Architectures of Onboard Data Systems
On-board Data Systems encompass a vast range of functional blocks that include Telecommand and Telemetry Modules, On-Board computers, Data Storage and Mass memories, Remote Terminal Units, Communication protocols and Busses. These elements are common to all projects and are subject to a demanding set of evolving requirements from Science, Exploration, Earth Observation and Telecom missions.
The parts coloured in green define the elements that are inside the domain of competence of the On-Board computer & Data Handling section:
Remote Terminal Unit
Remote Terminal Unit (also called Remote Interface Unit-RIU) is a unit that is usually present on medium-large size spacecraft. The RTU offloads the On Board Computer from analogue and discrete digital data acquisition and actuators control tasks.
Platform Solid State Mass Memory
For Earth Observation missions the mass memory for the P/L data may belong to the satellite platform and sometimes, , depending on the capacity required, might be included inside the OBC as a single module.
The telecommands, once validated, are multiplexed to the intended addresses. There are two categories of commands: the high priority and the normal commands. The high priority commands (HPC) are sent to the Command Pulse Distribution Unit (CPDU) for immediate execution. The CPDU is either internal to the TC decoder or external and its implemented in hardware, i.e. no software is involved in the execution of HPCs. The normal commands are sent off to the OBC CPU to be either processed or relayed on the system bus. The Telemetry encoder collects the Telemetry packets from different sources (processing, data storage, essential telemetry, payload), assembles the Telemetry transfer frames and sends them to the TM/TC transceiver to be downloaded to the ground.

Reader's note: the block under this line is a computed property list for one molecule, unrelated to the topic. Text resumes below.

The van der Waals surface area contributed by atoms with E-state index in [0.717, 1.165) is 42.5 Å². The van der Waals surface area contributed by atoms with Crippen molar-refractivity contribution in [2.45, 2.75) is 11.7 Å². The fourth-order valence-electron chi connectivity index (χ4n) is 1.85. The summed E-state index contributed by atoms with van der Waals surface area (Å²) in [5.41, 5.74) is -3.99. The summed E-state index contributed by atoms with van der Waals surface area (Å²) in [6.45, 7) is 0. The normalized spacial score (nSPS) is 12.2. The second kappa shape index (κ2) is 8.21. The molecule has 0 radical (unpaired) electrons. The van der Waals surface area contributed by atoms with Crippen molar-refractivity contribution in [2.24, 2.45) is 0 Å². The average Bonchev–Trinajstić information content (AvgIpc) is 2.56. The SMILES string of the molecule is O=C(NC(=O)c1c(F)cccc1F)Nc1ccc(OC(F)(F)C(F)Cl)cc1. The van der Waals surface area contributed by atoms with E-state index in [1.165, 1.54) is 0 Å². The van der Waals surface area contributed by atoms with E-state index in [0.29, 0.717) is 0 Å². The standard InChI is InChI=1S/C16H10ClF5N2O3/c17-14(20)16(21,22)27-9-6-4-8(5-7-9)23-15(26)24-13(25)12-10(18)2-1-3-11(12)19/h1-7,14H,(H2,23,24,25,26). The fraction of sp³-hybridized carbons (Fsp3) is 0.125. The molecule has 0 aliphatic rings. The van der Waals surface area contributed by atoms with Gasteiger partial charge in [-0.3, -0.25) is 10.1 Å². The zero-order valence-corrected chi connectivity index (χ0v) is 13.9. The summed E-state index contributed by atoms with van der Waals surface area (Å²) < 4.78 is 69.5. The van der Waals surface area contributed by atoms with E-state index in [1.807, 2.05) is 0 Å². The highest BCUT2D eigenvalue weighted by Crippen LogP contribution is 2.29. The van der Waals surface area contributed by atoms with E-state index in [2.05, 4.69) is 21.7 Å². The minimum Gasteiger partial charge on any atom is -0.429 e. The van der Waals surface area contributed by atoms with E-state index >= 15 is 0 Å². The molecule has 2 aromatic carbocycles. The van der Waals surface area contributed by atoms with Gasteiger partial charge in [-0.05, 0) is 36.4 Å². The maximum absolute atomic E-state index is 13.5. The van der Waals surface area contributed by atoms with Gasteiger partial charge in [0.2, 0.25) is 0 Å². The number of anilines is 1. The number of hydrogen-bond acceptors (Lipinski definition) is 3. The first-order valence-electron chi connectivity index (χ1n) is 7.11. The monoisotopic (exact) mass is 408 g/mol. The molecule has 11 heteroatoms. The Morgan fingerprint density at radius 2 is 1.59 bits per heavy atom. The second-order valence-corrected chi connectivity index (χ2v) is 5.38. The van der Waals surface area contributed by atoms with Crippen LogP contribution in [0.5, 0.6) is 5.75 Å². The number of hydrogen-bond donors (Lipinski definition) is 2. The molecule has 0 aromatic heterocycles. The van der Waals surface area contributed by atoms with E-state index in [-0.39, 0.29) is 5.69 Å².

The most common command and control bus used on a spacecraft platform is the MIL-STD-1553B covered by the ECSS-E-ST-50-13C. An alternative to the MIL-STD-1553B is the CAN that ESA and the European Space community is standardizing for space applications. UART serial channels are also used especially to control AOCS sensors. The Spacewire technology is now being increasingly used for data transfers < 160 Mbit/s and it can combine the command and control function with massive data transfer.
The space community is asking for a real improvement in the specification and use of communications protocols. Typically, previous developments have harmonised physical interfaces and low level data link protocols but above this level proprietary solutions have been utilised. This has without any doubt increased development and integration costs and limited the possibility of element reuse without expensive modification. In comparison, the commercial market on ground has systematically pursued the use of multilayer protocol stacks resulting in simple integration and multi vendor compatibility. This commercial trend is now being adopted for the flight avionics by the development and standardisation of protocols above the basic link layer.
Human Space Flight avionics architectures
A FTC is usually composed by three (3) or four(4) single computer units operating in hot redundancy with a voting mechanism that supervises the behaviour of the composing elements. DMS-R not only controls the module itself, but also performs overall control mission and failure management of the entire Russian Segment, and overall guidance and navigation for the whole station. Several computers also implementing less sophisticated redundancy scheme are present on the ISS as control unit for internal and external Payloads.Evolution of the DMS-R will be based on more powerful processing core (Leon2) and will make use of more advanced internal bus : see image of SPAICE.
Last update: 4 April 2012